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The Crossroads of Special Operations

Sunday, April 18, 2021

How the Facebook fallout could hurt intel agencies | C4ISRNET

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Social media is a ubiquitous part of our lives. And for many government analysts and investigators, a ubiquitous part of their work-flows.

This ecosystem has become more visible over the past few months as meddling in the U.S. presidential election has come to light. These events have dramatically changed the playing field and will create major disruptions for organizations that rely on aggregated social media data for critical missions.

To maintain their “free” status, social media companies have several ways to monetize their platforms. A primary method is to target users with advertising. With detailed user behavior stats, social media platforms can place targeted ads that speak to the specific preferences or characteristics of the user.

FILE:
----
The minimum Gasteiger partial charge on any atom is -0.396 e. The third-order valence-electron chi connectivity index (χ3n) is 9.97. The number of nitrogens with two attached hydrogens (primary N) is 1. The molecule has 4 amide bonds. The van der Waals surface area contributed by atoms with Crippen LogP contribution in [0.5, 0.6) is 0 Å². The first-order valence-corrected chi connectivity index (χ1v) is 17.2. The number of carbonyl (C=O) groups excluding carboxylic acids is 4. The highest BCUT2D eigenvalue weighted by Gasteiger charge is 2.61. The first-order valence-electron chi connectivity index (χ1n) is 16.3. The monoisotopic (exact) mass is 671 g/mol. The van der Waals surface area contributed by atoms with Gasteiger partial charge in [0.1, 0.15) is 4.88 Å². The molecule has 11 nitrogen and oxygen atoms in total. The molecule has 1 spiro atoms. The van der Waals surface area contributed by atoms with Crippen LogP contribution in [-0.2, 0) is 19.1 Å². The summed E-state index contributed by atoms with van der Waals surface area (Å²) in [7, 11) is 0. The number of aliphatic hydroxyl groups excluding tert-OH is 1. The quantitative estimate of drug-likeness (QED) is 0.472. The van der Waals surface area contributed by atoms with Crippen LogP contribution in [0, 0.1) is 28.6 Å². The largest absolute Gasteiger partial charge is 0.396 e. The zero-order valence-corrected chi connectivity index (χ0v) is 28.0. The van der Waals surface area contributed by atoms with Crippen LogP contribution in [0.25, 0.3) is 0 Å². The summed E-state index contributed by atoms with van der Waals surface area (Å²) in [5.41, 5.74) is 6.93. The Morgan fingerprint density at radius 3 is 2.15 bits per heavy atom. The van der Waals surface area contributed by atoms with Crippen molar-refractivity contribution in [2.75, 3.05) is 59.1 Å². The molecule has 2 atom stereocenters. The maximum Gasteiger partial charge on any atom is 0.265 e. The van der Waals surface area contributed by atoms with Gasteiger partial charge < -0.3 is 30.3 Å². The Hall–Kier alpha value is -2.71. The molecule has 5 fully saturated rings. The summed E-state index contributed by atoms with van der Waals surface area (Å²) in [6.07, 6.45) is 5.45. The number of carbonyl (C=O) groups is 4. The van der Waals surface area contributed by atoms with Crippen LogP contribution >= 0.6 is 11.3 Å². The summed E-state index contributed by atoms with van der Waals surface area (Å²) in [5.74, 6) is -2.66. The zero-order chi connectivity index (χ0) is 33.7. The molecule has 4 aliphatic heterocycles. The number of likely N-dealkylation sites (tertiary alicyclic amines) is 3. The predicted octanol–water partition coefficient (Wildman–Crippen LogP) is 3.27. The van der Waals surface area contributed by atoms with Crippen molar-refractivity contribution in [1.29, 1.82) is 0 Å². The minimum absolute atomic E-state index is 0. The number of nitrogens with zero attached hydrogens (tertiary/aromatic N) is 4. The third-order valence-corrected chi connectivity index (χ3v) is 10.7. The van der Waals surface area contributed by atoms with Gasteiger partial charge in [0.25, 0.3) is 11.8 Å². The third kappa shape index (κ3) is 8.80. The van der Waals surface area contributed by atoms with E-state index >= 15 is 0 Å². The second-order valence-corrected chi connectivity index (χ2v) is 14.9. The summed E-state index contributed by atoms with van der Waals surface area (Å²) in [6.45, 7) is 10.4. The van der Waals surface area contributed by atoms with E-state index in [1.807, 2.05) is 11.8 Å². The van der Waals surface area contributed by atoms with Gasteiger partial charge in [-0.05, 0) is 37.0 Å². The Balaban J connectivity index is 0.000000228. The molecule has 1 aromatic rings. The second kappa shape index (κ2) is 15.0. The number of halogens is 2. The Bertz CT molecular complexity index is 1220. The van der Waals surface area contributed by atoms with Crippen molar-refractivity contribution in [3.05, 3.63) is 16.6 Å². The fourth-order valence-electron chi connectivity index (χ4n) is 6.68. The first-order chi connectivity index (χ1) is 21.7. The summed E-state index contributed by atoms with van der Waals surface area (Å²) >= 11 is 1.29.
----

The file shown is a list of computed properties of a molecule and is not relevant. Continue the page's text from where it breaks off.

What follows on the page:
Another opportunity, and perhaps more concerning as detailed below, is for social media companies to sell programmatic access (also known as API access) on the collected behavior data of each user. Every post, like, check-in and retweet is captured as an event, correlated with a user profile, and sold to vendors.

Source: How the Facebook fallout could hurt intel agencies | C4ISRNET

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How Delta, Rangers, and the Green Berets’ unique training would pay off in an Arctic war with Russia | Business Insider

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